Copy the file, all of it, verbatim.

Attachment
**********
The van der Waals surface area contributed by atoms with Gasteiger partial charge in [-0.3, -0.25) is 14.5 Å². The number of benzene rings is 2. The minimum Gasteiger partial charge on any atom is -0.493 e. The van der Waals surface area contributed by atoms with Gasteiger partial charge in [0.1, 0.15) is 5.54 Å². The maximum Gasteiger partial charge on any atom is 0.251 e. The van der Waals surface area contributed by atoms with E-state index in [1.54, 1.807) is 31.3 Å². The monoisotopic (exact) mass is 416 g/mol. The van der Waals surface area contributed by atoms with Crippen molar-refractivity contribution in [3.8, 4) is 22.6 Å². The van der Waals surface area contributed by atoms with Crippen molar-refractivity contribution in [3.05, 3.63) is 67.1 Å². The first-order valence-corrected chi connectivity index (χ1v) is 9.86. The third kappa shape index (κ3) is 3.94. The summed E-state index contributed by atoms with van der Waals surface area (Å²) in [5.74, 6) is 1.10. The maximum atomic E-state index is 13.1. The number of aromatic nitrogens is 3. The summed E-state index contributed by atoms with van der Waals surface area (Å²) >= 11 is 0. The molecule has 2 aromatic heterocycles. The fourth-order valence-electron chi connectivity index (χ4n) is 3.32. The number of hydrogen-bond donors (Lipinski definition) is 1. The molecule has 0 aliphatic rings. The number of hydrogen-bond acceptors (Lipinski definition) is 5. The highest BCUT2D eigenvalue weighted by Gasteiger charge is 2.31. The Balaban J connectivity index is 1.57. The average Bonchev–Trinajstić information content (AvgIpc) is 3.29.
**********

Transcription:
The van der Waals surface area contributed by atoms with Gasteiger partial charge in [-0.3, -0.25) is 14.5 Å². The number of benzene rings is 2. The minimum Gasteiger partial charge on any atom is -0.493 e. The van der Waals surface area contributed by atoms with Gasteiger partial charge in [0.1, 0.15) is 5.54 Å². The maximum Gasteiger partial charge on any atom is 0.251 e. The van der Waals surface area contributed by atoms with E-state index in [1.54, 1.807) is 31.3 Å². The monoisotopic (exact) mass is 416 g/mol. The van der Waals surface area contributed by atoms with Crippen molar-refractivity contribution in [3.8, 4) is 22.6 Å². The van der Waals surface area contributed by atoms with Crippen molar-refractivity contribution in [3.05, 3.63) is 67.1 Å². The first-order valence-corrected chi connectivity index (χ1v) is 9.86. The third kappa shape index (κ3) is 3.94. The summed E-state index contributed by atoms with van der Waals surface area (Å²) in [5.74, 6) is 1.10. The maximum atomic E-state index is 13.1. The number of aromatic nitrogens is 3. The summed E-state index contributed by atoms with van der Waals surface area (Å²) >= 11 is 0. The molecule has 2 aromatic heterocycles. The fourth-order valence-electron chi connectivity index (χ4n) is 3.32. The number of hydrogen-bond donors (Lipinski definition) is 1. The molecule has 0 aliphatic rings. The number of hydrogen-bond acceptors (Lipinski definition) is 5. The highest BCUT2D eigenvalue weighted by Gasteiger charge is 2.31. The Balaban J connectivity index is 1.57. The average Bonchev–Trinajstić information content (AvgIpc) is 3.29.